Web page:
Lead-based Paint Information Pamphlet Today Keeps Penalties Away
The Environmental Protection Agency (EPA) is stepping up efforts to police lead based paint exposure in homes and contractors stand to face serious financial penalties.
In March 2011, a Connecticut contractor conducting spray-on vinyl siding projects and window and door replacements paid $30,702 to settle an EPA enforcement action for violating lead-based paint rules. Many construction contractors have been caught up in the EPA’s nationwide dragnet for these claims.
Prior to 1978, paints contained lead. Renovation, repair and painting projects in pre-1978 buildings have the potential of releasing lead, which is especially harmful to small children. The Toxic Substances Control Act (TSCA) allows the EPA to regulate lead-based paint activities.
TSCA requires the EPA to regulate those renovating, repairing or painting in pre-1978 buildings. Under the EPA’s Renovation, Repair and Painting Rule, renovators must give occupants a lead-based paint information pamphlet.
When working with lead-based paint, contractors must use work practices that eliminate exposure to lead dust. Most violations pertain to either having non-certified workers working on these types of projects or failure to provide the lead-based paint hazards pamphlets. Penalties are up to $37,500 per violation, per day.
Firms renovating pre-1978 buildings must be certified. “Renovation” is defined as follows:
Renovation means the modification of any existing structure, or portion thereof, that results in the disturbance of painted surfaces, unless that activity is performed as part of an abatement as defined by this part. The term renovation includes (but is not limited to): The removal, modification or repair of painted surfaces or painted components (i.e., modification of painted doors, surface restoration, window repair, surface preparation activity (such as sanding, scraping, or other such activities that may generate paint dust)); the removal of building components (i.e., walls, ceilings, plumbing, windows); weatherization projects (i.e., cutting holes in painted surfaces to install blown-in insulation or to gain access to attics, planning thresholds to install weather-stripping), and interim controls that disturb painted surfaces. A renovation performed for the purpose of converting a building, or part of a building, into target housing or a child-occupied facility is a renovation under this subpart. The term renovation does not include minor repair and maintenance activities.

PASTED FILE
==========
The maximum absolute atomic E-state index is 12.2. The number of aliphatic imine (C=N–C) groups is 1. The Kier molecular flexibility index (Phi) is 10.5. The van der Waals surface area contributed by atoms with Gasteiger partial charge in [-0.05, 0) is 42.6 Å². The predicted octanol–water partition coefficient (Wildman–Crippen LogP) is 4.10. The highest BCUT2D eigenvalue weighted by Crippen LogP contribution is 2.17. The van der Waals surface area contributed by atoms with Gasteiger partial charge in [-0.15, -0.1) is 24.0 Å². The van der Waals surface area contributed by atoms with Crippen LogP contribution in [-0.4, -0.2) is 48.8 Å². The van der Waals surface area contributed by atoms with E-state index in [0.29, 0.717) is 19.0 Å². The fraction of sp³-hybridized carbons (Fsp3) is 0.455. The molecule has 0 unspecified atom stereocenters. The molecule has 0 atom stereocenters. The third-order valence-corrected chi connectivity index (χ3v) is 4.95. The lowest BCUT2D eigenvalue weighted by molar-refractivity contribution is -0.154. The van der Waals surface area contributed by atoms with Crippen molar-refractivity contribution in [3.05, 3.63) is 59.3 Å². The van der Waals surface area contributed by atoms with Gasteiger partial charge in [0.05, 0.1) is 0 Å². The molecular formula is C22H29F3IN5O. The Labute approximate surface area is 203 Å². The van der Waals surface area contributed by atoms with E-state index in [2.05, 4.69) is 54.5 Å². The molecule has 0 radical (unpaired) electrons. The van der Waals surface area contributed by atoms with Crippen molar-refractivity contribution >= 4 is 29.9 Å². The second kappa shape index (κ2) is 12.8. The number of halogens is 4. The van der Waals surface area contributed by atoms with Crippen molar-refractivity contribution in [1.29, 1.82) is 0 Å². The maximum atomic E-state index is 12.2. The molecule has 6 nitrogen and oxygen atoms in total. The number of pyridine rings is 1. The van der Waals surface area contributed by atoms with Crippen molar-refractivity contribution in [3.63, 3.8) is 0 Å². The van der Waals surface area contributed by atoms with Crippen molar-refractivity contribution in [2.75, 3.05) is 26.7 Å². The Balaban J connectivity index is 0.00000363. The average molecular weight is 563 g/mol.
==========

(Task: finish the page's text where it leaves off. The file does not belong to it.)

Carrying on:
Virtually any activity that potentially disturbs paint qualifies as “renovation.” “Minor repairs and maintenance activities” are exempted:
activities, including minor heating, ventilation or air conditioning work, electrical work and plumbing, that disrupt six square feet or less of painted surface per room for interior activities or 20 square feet or less of painted surface for exterior activities where none of the work practices prohibited or restricted by § 745.85(a)(3) are used and where the work does not involve window replacement or demolition of painted surface areas. When removing painted components, or portions of painted components, the entire surface area removed is the amount of painted surface disturbed. Jobs, other than emergency renovations, performed in the same room within the same 30 days, must be considered the same job for the purpose of determining whether the job is a minor repair and maintenance activity.